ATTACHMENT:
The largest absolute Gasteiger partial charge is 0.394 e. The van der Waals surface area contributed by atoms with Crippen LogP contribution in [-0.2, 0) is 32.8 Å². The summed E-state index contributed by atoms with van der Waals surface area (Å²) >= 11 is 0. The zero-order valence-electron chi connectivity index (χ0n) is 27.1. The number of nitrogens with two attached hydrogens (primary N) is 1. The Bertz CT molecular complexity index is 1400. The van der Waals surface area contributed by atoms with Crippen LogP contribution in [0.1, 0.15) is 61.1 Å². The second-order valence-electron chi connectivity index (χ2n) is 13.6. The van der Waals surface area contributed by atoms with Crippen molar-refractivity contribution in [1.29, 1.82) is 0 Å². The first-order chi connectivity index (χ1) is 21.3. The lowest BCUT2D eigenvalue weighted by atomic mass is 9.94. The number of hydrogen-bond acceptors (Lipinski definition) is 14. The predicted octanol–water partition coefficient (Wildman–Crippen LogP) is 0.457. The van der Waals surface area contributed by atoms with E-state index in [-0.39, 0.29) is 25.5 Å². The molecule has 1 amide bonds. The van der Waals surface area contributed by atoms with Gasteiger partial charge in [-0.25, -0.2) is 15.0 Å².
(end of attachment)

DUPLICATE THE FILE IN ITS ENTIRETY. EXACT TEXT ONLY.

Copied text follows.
The largest absolute Gasteiger partial charge is 0.394 e. The van der Waals surface area contributed by atoms with Crippen LogP contribution in [-0.2, 0) is 32.8 Å². The summed E-state index contributed by atoms with van der Waals surface area (Å²) >= 11 is 0. The zero-order valence-electron chi connectivity index (χ0n) is 27.1. The number of nitrogens with two attached hydrogens (primary N) is 1. The Bertz CT molecular complexity index is 1400. The van der Waals surface area contributed by atoms with Crippen LogP contribution in [0.1, 0.15) is 61.1 Å². The second-order valence-electron chi connectivity index (χ2n) is 13.6. The van der Waals surface area contributed by atoms with Crippen molar-refractivity contribution in [1.29, 1.82) is 0 Å². The first-order chi connectivity index (χ1) is 21.3. The lowest BCUT2D eigenvalue weighted by atomic mass is 9.94. The number of hydrogen-bond acceptors (Lipinski definition) is 14. The predicted octanol–water partition coefficient (Wildman–Crippen LogP) is 0.457. The van der Waals surface area contributed by atoms with E-state index in [-0.39, 0.29) is 25.5 Å². The molecule has 1 amide bonds. The van der Waals surface area contributed by atoms with Gasteiger partial charge in [-0.25, -0.2) is 15.0 Å².